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Global Implications on the Meaning of Strategic Marketing

Apart from its formal organizational structure, how can the global company ensure that it is responding to the market and achieving efficiency, local responsiveness, and global learning?

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According to the site www.fao.org marketing can be defined as 'the process of building lasting relationships through planning, executing, and controlling the conception, pricing, promotion and distribution of ideas, goods and services to create mutual exchange that satisfy individual and organizational needs and objectives' (p. 3). According to these authors, the long held tenants of marketing are 'customer value', 'competitive advantage' and 'focus'. According to this site this meant that organizations had to study the market, develop products or services that would satisfy customer needs and wants. However, according to these authors, it became clear by the 1980s that this definition of marketing was too narrow; the concept of strategic marketing was thus created, and this focus was shifted from knowing everything about the customer, to broader economic, social and political macro forces that shape the evolution of markets. In global marketing, this meant forging alliances (relationships) or developing networks, working closely with home country government officials and industry competitors to gain access to a target market. In addition, according to this site, the marketing objective changed from one of satisfying organizational objectives to one of 'stakeholder' benefits, including employees, society, and government; however profit is still essential but not an end in itself.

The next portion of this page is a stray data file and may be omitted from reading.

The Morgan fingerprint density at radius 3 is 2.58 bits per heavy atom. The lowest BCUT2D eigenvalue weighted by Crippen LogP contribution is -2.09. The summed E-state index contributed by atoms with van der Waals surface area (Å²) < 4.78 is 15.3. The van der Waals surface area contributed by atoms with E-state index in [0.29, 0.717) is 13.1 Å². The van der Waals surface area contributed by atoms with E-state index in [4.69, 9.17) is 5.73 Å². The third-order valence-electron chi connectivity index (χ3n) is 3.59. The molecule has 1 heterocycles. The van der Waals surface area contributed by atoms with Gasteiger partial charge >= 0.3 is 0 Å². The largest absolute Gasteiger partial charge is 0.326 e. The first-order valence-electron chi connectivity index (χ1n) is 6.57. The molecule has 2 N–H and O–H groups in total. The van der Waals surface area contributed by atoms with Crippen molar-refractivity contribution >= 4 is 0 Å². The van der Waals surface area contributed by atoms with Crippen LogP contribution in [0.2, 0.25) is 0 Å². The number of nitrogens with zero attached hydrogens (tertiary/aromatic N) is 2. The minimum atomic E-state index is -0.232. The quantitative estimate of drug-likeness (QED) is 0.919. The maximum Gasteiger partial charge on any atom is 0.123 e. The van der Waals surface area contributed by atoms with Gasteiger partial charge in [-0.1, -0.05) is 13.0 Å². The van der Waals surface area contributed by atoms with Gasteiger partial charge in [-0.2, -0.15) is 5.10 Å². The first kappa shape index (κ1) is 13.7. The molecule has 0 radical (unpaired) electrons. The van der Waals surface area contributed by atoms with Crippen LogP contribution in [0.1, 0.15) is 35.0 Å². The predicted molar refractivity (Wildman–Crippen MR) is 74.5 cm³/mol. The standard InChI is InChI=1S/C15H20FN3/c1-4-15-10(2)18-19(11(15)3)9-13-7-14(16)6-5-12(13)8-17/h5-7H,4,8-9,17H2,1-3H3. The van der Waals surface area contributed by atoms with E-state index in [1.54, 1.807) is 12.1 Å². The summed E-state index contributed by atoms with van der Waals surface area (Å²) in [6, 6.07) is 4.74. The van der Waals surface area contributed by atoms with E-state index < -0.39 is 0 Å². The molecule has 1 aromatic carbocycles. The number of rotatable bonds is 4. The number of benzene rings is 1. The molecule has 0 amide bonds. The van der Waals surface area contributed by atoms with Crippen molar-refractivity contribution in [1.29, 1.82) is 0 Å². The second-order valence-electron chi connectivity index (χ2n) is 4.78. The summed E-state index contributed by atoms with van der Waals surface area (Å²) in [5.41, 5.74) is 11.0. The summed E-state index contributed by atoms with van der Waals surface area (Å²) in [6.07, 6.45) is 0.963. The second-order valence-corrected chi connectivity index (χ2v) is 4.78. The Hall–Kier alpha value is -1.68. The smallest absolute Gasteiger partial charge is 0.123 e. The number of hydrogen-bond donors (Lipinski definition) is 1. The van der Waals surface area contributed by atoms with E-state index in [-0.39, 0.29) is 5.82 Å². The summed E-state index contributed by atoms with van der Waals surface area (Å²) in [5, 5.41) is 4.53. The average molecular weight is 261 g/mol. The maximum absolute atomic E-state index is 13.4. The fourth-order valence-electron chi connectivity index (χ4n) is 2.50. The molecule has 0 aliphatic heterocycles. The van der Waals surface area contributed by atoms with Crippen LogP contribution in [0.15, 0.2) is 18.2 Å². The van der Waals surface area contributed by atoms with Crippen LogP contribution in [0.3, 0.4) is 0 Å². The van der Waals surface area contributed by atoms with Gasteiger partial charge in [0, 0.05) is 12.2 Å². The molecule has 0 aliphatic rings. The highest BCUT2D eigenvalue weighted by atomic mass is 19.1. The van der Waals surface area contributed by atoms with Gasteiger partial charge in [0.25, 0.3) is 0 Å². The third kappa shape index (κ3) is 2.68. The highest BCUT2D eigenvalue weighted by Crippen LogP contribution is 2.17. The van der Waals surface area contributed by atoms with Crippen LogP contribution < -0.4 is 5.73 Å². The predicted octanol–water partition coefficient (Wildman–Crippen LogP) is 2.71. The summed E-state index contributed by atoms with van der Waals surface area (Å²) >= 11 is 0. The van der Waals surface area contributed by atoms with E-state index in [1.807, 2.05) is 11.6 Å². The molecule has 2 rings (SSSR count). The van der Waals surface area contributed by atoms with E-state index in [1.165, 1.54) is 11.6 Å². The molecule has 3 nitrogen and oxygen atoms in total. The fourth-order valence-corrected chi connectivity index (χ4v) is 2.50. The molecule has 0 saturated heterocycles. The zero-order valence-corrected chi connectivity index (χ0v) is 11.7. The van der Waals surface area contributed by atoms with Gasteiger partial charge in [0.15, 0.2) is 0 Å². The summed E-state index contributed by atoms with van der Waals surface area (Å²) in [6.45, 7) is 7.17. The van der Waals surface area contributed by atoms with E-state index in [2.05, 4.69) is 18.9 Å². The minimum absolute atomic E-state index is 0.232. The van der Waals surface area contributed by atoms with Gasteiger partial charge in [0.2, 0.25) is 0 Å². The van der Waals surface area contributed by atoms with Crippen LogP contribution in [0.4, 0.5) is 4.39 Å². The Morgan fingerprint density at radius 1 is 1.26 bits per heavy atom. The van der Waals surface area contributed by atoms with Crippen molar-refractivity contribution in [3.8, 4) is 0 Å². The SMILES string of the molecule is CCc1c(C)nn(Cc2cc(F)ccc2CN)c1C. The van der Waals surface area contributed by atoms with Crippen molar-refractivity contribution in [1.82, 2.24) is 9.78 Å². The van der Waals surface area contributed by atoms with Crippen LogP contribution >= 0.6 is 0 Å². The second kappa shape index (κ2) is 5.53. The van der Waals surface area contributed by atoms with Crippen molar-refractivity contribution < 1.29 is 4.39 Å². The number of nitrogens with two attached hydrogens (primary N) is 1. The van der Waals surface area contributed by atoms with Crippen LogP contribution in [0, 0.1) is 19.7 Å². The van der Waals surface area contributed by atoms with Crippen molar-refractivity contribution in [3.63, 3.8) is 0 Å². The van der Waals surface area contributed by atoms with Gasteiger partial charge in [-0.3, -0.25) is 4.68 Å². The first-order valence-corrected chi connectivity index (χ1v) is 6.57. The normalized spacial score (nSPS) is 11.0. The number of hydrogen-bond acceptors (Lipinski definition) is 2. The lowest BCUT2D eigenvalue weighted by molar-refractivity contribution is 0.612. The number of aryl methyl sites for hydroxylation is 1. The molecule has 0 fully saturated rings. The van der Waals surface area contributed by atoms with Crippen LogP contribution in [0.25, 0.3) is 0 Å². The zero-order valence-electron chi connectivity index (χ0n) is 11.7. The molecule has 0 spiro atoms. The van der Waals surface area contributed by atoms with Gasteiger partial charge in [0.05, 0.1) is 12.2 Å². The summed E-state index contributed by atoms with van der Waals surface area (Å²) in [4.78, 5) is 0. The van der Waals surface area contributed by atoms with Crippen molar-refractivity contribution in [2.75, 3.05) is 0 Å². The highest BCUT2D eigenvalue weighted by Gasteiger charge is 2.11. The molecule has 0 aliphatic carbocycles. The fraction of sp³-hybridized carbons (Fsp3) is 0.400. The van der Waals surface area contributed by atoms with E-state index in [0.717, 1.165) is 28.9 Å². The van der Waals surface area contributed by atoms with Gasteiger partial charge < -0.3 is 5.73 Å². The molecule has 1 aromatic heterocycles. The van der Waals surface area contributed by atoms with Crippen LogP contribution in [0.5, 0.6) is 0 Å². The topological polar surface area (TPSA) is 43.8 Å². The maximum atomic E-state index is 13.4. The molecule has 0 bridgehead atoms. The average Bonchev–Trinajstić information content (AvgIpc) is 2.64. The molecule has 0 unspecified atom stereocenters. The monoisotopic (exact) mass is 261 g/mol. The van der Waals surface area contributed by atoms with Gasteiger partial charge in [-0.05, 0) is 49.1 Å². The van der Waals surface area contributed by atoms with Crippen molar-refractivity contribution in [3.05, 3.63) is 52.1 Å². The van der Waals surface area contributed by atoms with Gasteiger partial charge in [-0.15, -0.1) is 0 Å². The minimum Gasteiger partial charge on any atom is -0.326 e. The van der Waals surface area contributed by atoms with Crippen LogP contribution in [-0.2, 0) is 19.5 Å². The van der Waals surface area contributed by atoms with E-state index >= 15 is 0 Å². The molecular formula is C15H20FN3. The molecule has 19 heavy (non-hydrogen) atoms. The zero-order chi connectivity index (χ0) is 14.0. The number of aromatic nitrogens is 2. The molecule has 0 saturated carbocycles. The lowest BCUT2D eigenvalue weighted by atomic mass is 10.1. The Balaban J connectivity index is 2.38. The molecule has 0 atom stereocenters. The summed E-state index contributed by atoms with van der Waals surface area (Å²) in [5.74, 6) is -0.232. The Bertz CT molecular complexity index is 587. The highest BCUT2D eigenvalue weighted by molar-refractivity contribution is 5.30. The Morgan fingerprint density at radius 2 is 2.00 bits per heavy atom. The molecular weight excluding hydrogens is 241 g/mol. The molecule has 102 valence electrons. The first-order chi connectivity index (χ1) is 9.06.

According to www.fao.org in global marketing the functioning is much different than that of the domestic market. According to this site, organizations evolve into different stages in the process of evolving from domestic to global enterprises. The four stages, according to this site, are as follows:

1. Stage one: domestic in focus with all activity concentrated in the home market; while many organizations can survive like this, solely domestically oriented organizations are probably doomed to long term failure;
2. Stage two: home focus but with exports. Leadership still believes only in home values, but creates an export division; at this stage the organization is usually ripe for the taking by stage four organizations;
3. Stage three: stage two organizations which realize that they must adapt their marketing mixes to overseas operations; the focus switches to multinational (polycentric) and adaptation becomes paramount;
4. Stage four: global organizations which create value by extending products and focus on serving emerging global markets (geocentric); this involves recognizing that markets around the world consist of similarities to obtain scale of economies, but also recognizes and ...

Solution Summary

The essence of this paper is to examine the concept of marketing and the long held view of it in terms of customer value, competitive advantage and focus; according to these authors, it became clear by the 1980s that this definition of marketing was too narrow; thus, the concept of strategic marketing was created, and this focus was shifted from knowing everything about the customer, to broader alliances (relationships) or developing networks which presently shape the world in terms of globalization; (how countries interact with one another in terms of marketing on a global level).

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